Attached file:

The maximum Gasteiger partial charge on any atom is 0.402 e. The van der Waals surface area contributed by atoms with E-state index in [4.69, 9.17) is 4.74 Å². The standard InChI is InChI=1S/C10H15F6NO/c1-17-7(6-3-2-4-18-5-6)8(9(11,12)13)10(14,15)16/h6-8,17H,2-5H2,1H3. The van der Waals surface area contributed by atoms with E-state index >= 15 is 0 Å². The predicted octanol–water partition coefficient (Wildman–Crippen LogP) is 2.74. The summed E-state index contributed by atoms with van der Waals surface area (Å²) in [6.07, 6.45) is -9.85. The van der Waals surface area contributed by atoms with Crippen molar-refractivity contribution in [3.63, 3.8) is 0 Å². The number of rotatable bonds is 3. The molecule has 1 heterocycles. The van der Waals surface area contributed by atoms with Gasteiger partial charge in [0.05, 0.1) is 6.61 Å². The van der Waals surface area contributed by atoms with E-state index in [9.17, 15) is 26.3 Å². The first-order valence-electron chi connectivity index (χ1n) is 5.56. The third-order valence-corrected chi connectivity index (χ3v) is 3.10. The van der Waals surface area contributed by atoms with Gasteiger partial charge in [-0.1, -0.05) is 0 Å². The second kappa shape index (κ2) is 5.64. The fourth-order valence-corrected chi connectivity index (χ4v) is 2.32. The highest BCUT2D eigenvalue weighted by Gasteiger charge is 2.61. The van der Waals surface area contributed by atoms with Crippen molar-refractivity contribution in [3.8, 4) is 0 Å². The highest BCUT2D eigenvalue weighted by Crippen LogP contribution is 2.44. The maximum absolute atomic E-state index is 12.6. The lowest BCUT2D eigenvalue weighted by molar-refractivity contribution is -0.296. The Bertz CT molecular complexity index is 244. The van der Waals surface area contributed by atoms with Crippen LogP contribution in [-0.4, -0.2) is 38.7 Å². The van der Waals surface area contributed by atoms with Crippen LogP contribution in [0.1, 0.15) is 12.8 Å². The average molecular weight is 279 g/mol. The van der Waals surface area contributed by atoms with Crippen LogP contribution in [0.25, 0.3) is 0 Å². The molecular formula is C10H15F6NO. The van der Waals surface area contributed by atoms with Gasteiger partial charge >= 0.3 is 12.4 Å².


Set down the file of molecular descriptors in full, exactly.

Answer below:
The maximum Gasteiger partial charge on any atom is 0.402 e. The van der Waals surface area contributed by atoms with E-state index in [4.69, 9.17) is 4.74 Å². The standard InChI is InChI=1S/C10H15F6NO/c1-17-7(6-3-2-4-18-5-6)8(9(11,12)13)10(14,15)16/h6-8,17H,2-5H2,1H3. The van der Waals surface area contributed by atoms with E-state index >= 15 is 0 Å². The predicted octanol–water partition coefficient (Wildman–Crippen LogP) is 2.74. The summed E-state index contributed by atoms with van der Waals surface area (Å²) in [6.07, 6.45) is -9.85. The van der Waals surface area contributed by atoms with Crippen molar-refractivity contribution in [3.63, 3.8) is 0 Å². The number of rotatable bonds is 3. The molecule has 1 heterocycles. The van der Waals surface area contributed by atoms with Gasteiger partial charge in [0.05, 0.1) is 6.61 Å². The van der Waals surface area contributed by atoms with E-state index in [9.17, 15) is 26.3 Å². The first-order valence-electron chi connectivity index (χ1n) is 5.56. The third-order valence-corrected chi connectivity index (χ3v) is 3.10. The van der Waals surface area contributed by atoms with Gasteiger partial charge in [-0.1, -0.05) is 0 Å². The second kappa shape index (κ2) is 5.64. The fourth-order valence-corrected chi connectivity index (χ4v) is 2.32. The highest BCUT2D eigenvalue weighted by Gasteiger charge is 2.61. The van der Waals surface area contributed by atoms with Crippen molar-refractivity contribution in [3.8, 4) is 0 Å². The highest BCUT2D eigenvalue weighted by Crippen LogP contribution is 2.44. The maximum absolute atomic E-state index is 12.6. The lowest BCUT2D eigenvalue weighted by molar-refractivity contribution is -0.296. The Bertz CT molecular complexity index is 244. The van der Waals surface area contributed by atoms with Crippen LogP contribution in [-0.4, -0.2) is 38.7 Å². The van der Waals surface area contributed by atoms with Crippen LogP contribution in [0.1, 0.15) is 12.8 Å². The average molecular weight is 279 g/mol. The van der Waals surface area contributed by atoms with Crippen LogP contribution in [0.25, 0.3) is 0 Å². The molecular formula is C10H15F6NO. The van der Waals surface area contributed by atoms with Gasteiger partial charge >= 0.3 is 12.4 Å².